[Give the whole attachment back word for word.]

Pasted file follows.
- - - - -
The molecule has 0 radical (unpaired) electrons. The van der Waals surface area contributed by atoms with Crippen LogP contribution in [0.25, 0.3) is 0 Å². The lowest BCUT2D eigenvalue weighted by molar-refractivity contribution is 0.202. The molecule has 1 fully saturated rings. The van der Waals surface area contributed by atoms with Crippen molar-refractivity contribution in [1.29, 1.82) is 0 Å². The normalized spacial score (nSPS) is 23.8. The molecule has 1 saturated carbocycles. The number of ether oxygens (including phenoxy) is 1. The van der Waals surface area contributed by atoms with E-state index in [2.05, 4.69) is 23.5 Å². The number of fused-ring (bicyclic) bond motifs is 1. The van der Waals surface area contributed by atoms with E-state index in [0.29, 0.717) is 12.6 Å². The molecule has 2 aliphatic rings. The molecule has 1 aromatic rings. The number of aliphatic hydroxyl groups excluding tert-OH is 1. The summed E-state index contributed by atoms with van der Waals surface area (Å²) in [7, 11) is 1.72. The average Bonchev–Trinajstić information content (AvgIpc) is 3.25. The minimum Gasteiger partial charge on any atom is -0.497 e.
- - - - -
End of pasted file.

The molecule has 0 radical (unpaired) electrons. The van der Waals surface area contributed by atoms with Crippen LogP contribution in [0.25, 0.3) is 0 Å². The lowest BCUT2D eigenvalue weighted by molar-refractivity contribution is 0.202. The molecule has 1 fully saturated rings. The van der Waals surface area contributed by atoms with Crippen molar-refractivity contribution in [1.29, 1.82) is 0 Å². The normalized spacial score (nSPS) is 23.8. The molecule has 1 saturated carbocycles. The number of ether oxygens (including phenoxy) is 1. The van der Waals surface area contributed by atoms with E-state index in [2.05, 4.69) is 23.5 Å². The number of fused-ring (bicyclic) bond motifs is 1. The van der Waals surface area contributed by atoms with E-state index in [0.29, 0.717) is 12.6 Å². The molecule has 2 aliphatic rings. The molecule has 1 aromatic rings. The number of aliphatic hydroxyl groups excluding tert-OH is 1. The summed E-state index contributed by atoms with van der Waals surface area (Å²) in [7, 11) is 1.72. The average Bonchev–Trinajstić information content (AvgIpc) is 3.25. The minimum Gasteiger partial charge on any atom is -0.497 e.